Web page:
English is at the heart of what students do at CRGS: reading texts, interpreting them and forming one's own opinions about them while considering others' responses are fundamental skills whatever one's area of interest.

Our curriculum is as broad as we can make it. Lower School students study a wide range of poetry, prose, drama and non-fiction drawn from different centuries and various parts of the world; tasks are fitted to the main teaching objectives of the revised KS3 framework.  

Year 7 is introduced to a range of text types and students develop their writing style and accuracy in each type; practical Drama is incorporated into timetabled English lessons and will usually culminate in a performance in the Summer Term. Year 8 consolidates and extends these skills, using English Challenge as a supporting course book. Year 9 is treated as a preparation year for GCSE in which higher-level texts and tasks are addressed; key units include Literature of the First World War, Macbeth and Literature of Protest.

Years 10 and 11 follow the Edexcel GCSE 9-1 courses in English Language and English Literature. The new-style specifications have no coursework and all written assessment is by exam. The two Language papers test response to unseen fiction and non-fiction texts; and examine a broad range of writing types including creative, argumentative and informative writing. Speaking & Listening is tackled throughout the two years of the course and culminates in a short exam in the Spring Term of Year 11, for which a separate endorsement is awarded. The two Literature papers focus on drama, poetry and prose, the second paper including response to an unseen poem.  As at A Level, the secret of success is a detailed appreciation of the manipulation of language in each context.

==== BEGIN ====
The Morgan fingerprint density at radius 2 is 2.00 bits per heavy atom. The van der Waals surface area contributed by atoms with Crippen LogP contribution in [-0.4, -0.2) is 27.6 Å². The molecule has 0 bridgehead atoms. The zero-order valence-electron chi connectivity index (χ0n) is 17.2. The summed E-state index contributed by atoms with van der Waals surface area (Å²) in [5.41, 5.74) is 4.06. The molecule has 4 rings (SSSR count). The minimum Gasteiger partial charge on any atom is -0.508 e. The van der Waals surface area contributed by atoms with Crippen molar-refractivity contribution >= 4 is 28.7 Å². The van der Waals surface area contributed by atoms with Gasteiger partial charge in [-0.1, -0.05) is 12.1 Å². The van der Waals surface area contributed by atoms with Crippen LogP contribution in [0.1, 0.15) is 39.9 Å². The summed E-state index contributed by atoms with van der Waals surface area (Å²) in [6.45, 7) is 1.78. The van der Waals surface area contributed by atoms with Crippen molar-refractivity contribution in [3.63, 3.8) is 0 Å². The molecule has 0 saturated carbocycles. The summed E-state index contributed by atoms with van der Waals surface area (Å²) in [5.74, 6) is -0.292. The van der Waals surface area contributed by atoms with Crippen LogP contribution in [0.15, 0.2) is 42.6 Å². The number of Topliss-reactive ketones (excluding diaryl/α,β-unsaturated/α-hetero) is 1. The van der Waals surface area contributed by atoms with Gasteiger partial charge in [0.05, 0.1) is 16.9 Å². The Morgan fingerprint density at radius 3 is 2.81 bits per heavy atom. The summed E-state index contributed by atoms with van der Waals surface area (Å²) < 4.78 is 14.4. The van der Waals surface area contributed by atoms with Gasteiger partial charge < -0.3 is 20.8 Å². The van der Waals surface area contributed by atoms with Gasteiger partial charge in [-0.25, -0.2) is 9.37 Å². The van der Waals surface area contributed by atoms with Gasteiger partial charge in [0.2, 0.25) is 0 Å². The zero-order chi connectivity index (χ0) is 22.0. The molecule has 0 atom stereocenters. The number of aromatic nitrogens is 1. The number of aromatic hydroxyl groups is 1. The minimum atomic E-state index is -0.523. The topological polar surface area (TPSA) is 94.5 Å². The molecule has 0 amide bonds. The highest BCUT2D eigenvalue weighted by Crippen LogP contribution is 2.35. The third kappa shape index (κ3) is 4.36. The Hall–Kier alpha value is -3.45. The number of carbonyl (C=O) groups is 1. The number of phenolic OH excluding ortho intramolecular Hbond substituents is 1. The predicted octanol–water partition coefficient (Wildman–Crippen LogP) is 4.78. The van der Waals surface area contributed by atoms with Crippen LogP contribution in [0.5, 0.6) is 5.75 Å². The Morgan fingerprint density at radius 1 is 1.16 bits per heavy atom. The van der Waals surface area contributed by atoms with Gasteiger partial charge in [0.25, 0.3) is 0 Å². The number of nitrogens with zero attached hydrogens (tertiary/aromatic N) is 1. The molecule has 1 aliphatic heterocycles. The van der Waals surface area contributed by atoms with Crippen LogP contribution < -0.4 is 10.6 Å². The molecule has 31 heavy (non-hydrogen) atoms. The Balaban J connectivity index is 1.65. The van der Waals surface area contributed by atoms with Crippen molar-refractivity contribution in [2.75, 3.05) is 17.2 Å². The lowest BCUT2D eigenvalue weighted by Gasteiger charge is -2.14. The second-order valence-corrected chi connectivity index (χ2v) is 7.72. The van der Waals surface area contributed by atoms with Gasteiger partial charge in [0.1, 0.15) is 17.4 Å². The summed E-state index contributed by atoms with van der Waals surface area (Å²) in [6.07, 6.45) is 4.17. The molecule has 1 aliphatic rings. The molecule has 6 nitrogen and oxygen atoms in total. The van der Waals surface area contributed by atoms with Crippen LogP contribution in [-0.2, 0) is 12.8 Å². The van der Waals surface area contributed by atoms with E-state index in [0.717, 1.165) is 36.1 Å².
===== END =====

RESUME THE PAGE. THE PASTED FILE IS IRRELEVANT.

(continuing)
A Level English Literature is a very popular option in the Sixth Form. Classes are run as seminars with students researching and presenting their views on a broad selection of texts drawn from the new, linear OCR specification for A Level

A Level Unit 1 (exam 40%):  Drama and Poetry pre-1900.
This two-and-a-half-hour exam will test your knowledge of three texts, one of which must be a Shakespeare play (such as Hamlet, The Tempest or Richard III.)  You will have to answer a passage question and an essay question on your set play.  The second section places a drama text and a poetry text together for comparison.  Drama includes Webster: The Duchess of Malfi; Ibsen: A Doll’s House; or Goldsmith:  She Stoops to Conquer.  Poetry choices include Milton: Paradise Lost Books 9 & 10; Christina Rossetti: Selected Poems; or Chaucer: The Merchant’s Prologue and Tale.  The emphasis in this unit is on seeing more than one side of the coin:  you will need to weigh interpretations of the texts against each other.  We will take you to see productions of the plays where available.
A Level Unit 2 (exam 40%):  Comparative and contextual study. This unit focuses on a topic such as Women in Literature, American Literature 1880-1940, or The Gothic.  You will read two complete texts from the board’s list, and a range of supporting material.  The two-and-a-half-hour exam will ask you to analyse an unseen passage drawn from your topic area; and to answer one essay question chosen from three options on your two complete texts.
A Level Unit 3 (coursework 20%):  Literature post-1900. You will study a total of three texts: one prose, one poetry and one drama, all published after 1900 and one of them after 2000; and write two coursework essays (of 1,000 words on one text and of 2,000 words on the other two texts).  These might include Duffy: Feminine Gospels; Coward: Private Lives; and Waugh: Decline and Fall; or TS Eliot: Selected Poems; Bennett: The History Boys; and Plath: The Bell Jar.   You will be able to select your own essay titles with guidance from your teachers.

English Department staff

  • Dr S Dowling (Head of English)
  • Mrs P Bishop
  • Mrs H Drake (KS3 Co-ordinator)
  • Mrs L Eady (KS4 Co-ordinator)
  • Mr R Heard
  • Dr I Ross